February 1, 2011 | Energy Policy, Sustainability + Energy

In an online debate run by The Economist, Robert Bryce of the Manhattan Institute and Steve Sawyer of the Global Wind Energy Council have been debating the effectiveness of natural gas vs. renewables in limiting the world’s carbon emissions. The conversation, which spans costs and subsidies, community impacts, environmental impacts and more, has got me thinking…

Natural gas appears to be a rising star. Thanks to new “unconventional” discoveries from shale and coal, the International Energy Administration (IEA) recently upped the world’s supply of natural gas to 250 years based on current use. As a result of rising supplies and decreased demand for electricity, prices are falling, and natural gas is now the darling of U.S. energy buyers. Add to this, the low carbon emissions of gas – about half that of coal – and natural gas looks pretty good, right? Even President Obama includes natural gas in his proposal to achieve 80% of our electricity from “clean” energy sources by 2035.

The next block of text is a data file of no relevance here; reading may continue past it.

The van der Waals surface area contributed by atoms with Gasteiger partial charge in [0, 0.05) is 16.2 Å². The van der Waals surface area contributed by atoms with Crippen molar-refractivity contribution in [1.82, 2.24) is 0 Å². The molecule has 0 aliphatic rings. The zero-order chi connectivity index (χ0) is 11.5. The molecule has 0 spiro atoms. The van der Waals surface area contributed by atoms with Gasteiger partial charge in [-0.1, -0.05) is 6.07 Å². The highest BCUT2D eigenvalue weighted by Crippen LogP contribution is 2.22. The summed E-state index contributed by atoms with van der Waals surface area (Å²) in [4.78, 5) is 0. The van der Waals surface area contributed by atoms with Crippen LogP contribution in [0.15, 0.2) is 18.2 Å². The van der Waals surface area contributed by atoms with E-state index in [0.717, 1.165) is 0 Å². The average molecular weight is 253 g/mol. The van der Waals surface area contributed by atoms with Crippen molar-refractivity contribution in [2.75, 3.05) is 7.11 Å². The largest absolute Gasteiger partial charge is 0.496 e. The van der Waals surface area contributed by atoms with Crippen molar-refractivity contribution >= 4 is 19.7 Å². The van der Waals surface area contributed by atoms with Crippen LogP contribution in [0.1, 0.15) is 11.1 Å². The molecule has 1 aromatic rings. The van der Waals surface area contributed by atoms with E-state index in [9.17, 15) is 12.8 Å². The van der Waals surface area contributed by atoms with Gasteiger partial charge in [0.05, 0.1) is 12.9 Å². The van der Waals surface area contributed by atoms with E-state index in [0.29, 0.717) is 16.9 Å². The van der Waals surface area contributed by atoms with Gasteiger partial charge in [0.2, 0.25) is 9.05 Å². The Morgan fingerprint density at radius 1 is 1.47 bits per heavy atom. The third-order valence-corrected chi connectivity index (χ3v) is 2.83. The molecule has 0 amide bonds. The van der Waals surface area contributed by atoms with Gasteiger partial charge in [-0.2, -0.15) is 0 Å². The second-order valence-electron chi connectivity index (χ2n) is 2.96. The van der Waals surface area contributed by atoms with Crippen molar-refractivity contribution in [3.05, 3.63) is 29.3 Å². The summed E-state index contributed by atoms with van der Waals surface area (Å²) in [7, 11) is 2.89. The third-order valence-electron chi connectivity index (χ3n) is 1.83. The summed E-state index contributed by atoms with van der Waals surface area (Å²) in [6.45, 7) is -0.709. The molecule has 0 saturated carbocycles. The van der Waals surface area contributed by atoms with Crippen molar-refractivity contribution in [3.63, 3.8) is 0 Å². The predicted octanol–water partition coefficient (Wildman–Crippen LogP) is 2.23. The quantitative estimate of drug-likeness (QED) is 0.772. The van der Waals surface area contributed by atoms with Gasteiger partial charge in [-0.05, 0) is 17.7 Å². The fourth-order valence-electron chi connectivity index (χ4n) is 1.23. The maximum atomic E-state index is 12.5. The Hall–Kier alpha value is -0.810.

With renewed support for natural gas, let’s make sure people are asking the right questions.

For example, when it comes to subsidies, what are we measuring? Just direct tax incentives and grants? The hidden costs of favorable regulatory policies (or lack thereof)? Or perhaps the external costs to society that manifest in higher health care costs or mitigation efforts?

As Steve Sawyer points out in the debate: “Much is made of the $50 billion spent every year by governments in support of renewables. Much less is made of the $500-700 billion in annual subsidies to the conventional energy sector (about $150 billion to natural gas).”

And I’ll add to that – even less has been made about the lack of environmental regulation in the natural gas industry. The EPA is now considering amending the rules that govern hydraulic fracturing, a natural gas drilling process that pumps high volumes of water, sand and chemicals into the bedrock – a process recently banned by the New York State Legislature for its potential harmful impacts on drinking water.

Add to this, the potential health risks, some of which have been catalogued by the NRDC, and the societal costs begin to rise.

In a study prepared for the U.S. Department of Energy Office of Fossil Energy (pdf), researchers found that the natural gas industry would pay close to $10 billion per year if forced to comply with “stringent” federal regulations including use of hydraulic fracturing, disposal of hazardous waste, and storage, just to name a few.


If we want to know the environmental costs of using more natural gas, the impact of hydraulic fracturing is one hidden cost we can’t ignore.

Note that if you have an opinion, The Economist’s online debate is open for voting and comments only until Wednesday, February 2, 2011.